Ninja-K #10 from Valiant Comics arrives with a stripped-down story that leaves the massive battle in Mexico behind and reveals a deadly secret from the past with a very human failing who threatens the temporary peace.
For the past few issues, Ninka-K has taken readers on a wild action ride as our titular hero and his team of super-powered friends took on an equally powerful group of villains. Ninja-K #9 put to rest the Battle at Mexico City, ending it in spectacular fashion. However, for Colin King, aka Ninja-K, it was somewhat a pyrrhic victory. His side won the war, but the consequences of his decisions left King without many friends. And now, in Ninja-K #10, more things start to unravel for King’s employers, MI6.
Writing: Christos Gage
Pencils: Larry Stroman
Inks: Ryan Winn
Colors: Andrew Dalhouse
Letters: A Larger World Studios
Editor: Karl Bollers
“Immediate threat: MI6” – “The Computer”
The artistic team changed a bit for this new issue of Ninja-K, but Christos Gage continues to handle the duties when it comes to the writing and story. Gage does an excellent job of balancing out Ninja-K’s hyper-action with some more character bits. Ninja-K #10 hits the ground running with an escape by a deadly prisoner who is oddly apologetic for the people he kills. After a few pages of exposition, that could arguably be a little too exposition-y, the story dives back into the vibrant action that makes Ninja-K fun to read.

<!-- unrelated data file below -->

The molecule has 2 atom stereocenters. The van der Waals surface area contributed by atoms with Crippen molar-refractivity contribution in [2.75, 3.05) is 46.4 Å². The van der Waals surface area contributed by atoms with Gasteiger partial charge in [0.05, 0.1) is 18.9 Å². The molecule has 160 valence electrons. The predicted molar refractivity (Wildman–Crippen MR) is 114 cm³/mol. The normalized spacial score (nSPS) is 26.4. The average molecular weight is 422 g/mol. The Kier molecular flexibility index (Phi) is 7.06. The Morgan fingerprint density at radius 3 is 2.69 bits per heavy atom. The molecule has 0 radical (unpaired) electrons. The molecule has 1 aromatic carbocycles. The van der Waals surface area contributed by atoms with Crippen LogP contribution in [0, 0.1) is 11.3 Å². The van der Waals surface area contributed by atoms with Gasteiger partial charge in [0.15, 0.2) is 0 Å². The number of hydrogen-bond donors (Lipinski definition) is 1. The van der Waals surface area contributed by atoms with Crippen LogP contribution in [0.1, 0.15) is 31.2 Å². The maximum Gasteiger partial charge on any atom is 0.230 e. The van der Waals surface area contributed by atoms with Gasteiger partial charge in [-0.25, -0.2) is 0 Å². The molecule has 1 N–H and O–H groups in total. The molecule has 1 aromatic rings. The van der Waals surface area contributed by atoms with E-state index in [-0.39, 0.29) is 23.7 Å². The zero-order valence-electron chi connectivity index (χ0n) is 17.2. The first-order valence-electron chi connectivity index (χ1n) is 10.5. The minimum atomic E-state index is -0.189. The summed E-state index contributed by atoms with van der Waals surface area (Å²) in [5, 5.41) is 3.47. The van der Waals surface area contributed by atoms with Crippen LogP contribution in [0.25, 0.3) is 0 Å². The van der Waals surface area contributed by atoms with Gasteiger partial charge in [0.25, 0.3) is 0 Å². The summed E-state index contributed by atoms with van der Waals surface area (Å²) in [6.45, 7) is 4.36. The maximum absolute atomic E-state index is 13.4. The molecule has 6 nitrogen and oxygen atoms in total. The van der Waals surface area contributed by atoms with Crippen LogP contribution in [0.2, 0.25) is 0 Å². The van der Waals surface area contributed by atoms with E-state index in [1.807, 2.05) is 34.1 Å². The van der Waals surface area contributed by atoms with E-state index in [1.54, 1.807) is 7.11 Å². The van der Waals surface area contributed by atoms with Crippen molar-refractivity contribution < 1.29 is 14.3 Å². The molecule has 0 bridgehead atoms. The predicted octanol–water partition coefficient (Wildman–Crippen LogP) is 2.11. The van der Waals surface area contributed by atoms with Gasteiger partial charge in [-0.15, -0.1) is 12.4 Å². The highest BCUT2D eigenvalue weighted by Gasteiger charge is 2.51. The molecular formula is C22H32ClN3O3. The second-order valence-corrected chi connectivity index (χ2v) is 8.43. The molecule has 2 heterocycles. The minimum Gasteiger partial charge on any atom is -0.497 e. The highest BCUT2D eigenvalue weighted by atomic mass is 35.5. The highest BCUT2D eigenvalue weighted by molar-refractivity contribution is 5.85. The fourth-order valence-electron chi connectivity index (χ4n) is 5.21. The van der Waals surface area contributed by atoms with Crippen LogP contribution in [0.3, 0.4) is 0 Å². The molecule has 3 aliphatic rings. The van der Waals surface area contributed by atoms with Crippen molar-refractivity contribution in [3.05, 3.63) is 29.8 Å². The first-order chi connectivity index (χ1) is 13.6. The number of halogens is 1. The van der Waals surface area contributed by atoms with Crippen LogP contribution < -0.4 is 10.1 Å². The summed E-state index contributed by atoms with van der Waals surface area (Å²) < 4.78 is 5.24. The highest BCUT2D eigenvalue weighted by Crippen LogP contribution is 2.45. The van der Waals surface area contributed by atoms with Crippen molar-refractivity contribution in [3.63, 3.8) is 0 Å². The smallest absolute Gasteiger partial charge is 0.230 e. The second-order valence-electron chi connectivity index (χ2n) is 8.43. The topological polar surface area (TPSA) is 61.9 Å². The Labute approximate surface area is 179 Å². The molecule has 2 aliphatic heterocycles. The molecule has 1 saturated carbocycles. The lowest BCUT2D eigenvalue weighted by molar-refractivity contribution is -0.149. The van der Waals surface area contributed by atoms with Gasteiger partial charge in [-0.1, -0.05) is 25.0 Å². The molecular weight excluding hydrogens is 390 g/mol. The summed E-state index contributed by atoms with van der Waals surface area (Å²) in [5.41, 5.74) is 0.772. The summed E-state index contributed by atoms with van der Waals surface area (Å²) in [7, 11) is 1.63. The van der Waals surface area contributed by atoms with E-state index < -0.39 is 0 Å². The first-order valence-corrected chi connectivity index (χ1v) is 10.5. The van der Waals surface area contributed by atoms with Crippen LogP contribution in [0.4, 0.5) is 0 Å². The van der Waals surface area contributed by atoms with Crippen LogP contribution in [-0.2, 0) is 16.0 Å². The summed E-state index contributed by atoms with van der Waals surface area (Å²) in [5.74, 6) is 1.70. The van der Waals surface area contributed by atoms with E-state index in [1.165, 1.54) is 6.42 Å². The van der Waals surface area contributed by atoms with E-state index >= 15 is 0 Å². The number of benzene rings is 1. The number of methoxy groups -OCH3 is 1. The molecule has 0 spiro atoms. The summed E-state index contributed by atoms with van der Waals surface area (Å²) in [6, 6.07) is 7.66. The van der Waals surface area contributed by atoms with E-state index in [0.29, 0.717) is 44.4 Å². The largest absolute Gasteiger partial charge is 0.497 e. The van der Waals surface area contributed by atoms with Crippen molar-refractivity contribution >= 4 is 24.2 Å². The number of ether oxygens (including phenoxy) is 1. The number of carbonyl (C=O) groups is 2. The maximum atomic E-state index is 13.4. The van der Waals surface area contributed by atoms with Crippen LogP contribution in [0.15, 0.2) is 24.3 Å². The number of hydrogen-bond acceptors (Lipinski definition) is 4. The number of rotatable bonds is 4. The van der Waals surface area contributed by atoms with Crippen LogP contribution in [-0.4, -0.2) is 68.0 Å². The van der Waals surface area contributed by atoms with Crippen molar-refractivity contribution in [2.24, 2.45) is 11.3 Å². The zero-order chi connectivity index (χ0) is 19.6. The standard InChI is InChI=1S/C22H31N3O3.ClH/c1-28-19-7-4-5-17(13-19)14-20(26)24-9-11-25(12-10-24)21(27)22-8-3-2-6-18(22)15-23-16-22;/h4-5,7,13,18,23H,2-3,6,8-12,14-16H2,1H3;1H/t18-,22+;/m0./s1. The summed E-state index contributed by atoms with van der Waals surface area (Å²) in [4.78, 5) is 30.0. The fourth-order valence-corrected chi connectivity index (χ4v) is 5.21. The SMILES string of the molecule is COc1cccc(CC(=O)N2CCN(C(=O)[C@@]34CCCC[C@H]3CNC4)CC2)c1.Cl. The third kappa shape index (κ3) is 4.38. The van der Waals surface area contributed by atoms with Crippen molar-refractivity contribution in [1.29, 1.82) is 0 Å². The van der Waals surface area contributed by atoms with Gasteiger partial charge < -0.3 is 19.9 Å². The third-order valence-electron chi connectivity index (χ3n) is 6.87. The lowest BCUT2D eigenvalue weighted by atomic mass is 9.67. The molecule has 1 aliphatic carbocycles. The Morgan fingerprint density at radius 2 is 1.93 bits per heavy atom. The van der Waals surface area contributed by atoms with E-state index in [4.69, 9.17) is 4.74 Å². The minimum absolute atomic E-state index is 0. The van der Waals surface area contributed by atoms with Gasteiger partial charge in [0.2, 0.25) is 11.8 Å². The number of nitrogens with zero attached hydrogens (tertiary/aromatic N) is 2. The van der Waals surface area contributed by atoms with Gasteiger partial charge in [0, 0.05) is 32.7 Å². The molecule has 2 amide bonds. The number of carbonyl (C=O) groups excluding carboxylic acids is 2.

Ninja-K #10 is sort of a standalone issue. A reader with no knowledge of what came before can quickly pick up what’s happening in the here and now. For better and worse, Gage handles this issue almost like an episode of Daredevil or Law & Order. There’s a clear pattern of action intro, exposition/setup, and payoff. Gage fills in the many blanks of that formula with action and intrigue.
The Battle of Mexico City came to a close with Ninja-K #9 and the new storyline offered in #10 is handled by a new visual team. Changing artists, colorists, and inkers is a tricky thing in comics. Sometimes, the artist and art become one and the same, and it’s hard to look at the same character in a new way. So, what am I getting at here? Readers shouldn’t worry about some drastic shift in visual quality. Artist Stroman, along with inker Ryan Winn and colorist Andrew Dalhouse continue the great work started by Juan José Ryp and the previous team. There are tiny, nit-picky points where the difference is clear, but they are few and far between Ninja-K still looks consistently good.
Like with many stories, readers will either hang on to the train and go along for the ride or not. Ninja-K #10 continues the action-packed ride that features super-spies, Gods, monsters, magic, and more epic mayhem. Ninja-K is a science fiction and supernatural James Bond, if that doesn’t do anything for you, then you’re likely not going to get what this book is doing. However, if you, like me, felt special things in your heart at the thought of a ninja fighting a cyborg ninja with a shoulder-mounted cannon and built-in sword, then start reading Ninja-K immediately.